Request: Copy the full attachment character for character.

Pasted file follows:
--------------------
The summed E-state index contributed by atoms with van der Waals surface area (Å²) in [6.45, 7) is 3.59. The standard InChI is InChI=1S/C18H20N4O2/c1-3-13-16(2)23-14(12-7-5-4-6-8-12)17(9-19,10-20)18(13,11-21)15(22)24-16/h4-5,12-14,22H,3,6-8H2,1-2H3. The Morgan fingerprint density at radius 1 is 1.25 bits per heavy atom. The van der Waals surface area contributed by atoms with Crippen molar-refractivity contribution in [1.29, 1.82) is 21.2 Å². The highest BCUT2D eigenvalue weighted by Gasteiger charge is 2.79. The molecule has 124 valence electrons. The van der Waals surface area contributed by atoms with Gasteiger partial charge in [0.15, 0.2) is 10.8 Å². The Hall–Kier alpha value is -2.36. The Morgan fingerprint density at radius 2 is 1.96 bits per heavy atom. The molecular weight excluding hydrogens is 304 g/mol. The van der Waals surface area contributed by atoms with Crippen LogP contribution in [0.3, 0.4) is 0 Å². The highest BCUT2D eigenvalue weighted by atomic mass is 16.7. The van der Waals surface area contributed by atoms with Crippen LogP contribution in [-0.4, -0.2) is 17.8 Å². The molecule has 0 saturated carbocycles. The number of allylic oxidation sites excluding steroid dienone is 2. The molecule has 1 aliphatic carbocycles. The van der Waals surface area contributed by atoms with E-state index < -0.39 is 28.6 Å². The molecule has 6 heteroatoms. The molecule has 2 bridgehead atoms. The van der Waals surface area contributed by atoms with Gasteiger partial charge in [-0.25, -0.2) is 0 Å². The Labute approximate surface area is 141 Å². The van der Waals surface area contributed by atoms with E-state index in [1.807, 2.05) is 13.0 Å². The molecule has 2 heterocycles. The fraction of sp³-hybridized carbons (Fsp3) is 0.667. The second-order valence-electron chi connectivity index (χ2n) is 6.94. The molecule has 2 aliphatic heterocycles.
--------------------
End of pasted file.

The summed E-state index contributed by atoms with van der Waals surface area (Å²) in [6.45, 7) is 3.59. The standard InChI is InChI=1S/C18H20N4O2/c1-3-13-16(2)23-14(12-7-5-4-6-8-12)17(9-19,10-20)18(13,11-21)15(22)24-16/h4-5,12-14,22H,3,6-8H2,1-2H3. The Morgan fingerprint density at radius 1 is 1.25 bits per heavy atom. The van der Waals surface area contributed by atoms with Crippen molar-refractivity contribution in [1.29, 1.82) is 21.2 Å². The highest BCUT2D eigenvalue weighted by Gasteiger charge is 2.79. The molecule has 124 valence electrons. The van der Waals surface area contributed by atoms with Gasteiger partial charge in [0.15, 0.2) is 10.8 Å². The Hall–Kier alpha value is -2.36. The Morgan fingerprint density at radius 2 is 1.96 bits per heavy atom. The molecular weight excluding hydrogens is 304 g/mol. The van der Waals surface area contributed by atoms with Crippen LogP contribution in [0.3, 0.4) is 0 Å². The highest BCUT2D eigenvalue weighted by atomic mass is 16.7. The van der Waals surface area contributed by atoms with Crippen LogP contribution in [-0.4, -0.2) is 17.8 Å². The molecule has 0 saturated carbocycles. The number of allylic oxidation sites excluding steroid dienone is 2. The molecule has 1 aliphatic carbocycles. The van der Waals surface area contributed by atoms with E-state index < -0.39 is 28.6 Å². The molecule has 6 heteroatoms. The molecule has 2 bridgehead atoms. The van der Waals surface area contributed by atoms with Gasteiger partial charge in [-0.25, -0.2) is 0 Å². The Labute approximate surface area is 141 Å². The van der Waals surface area contributed by atoms with E-state index in [1.807, 2.05) is 13.0 Å². The molecule has 2 heterocycles. The fraction of sp³-hybridized carbons (Fsp3) is 0.667. The second-order valence-electron chi connectivity index (χ2n) is 6.94. The molecule has 2 aliphatic heterocycles.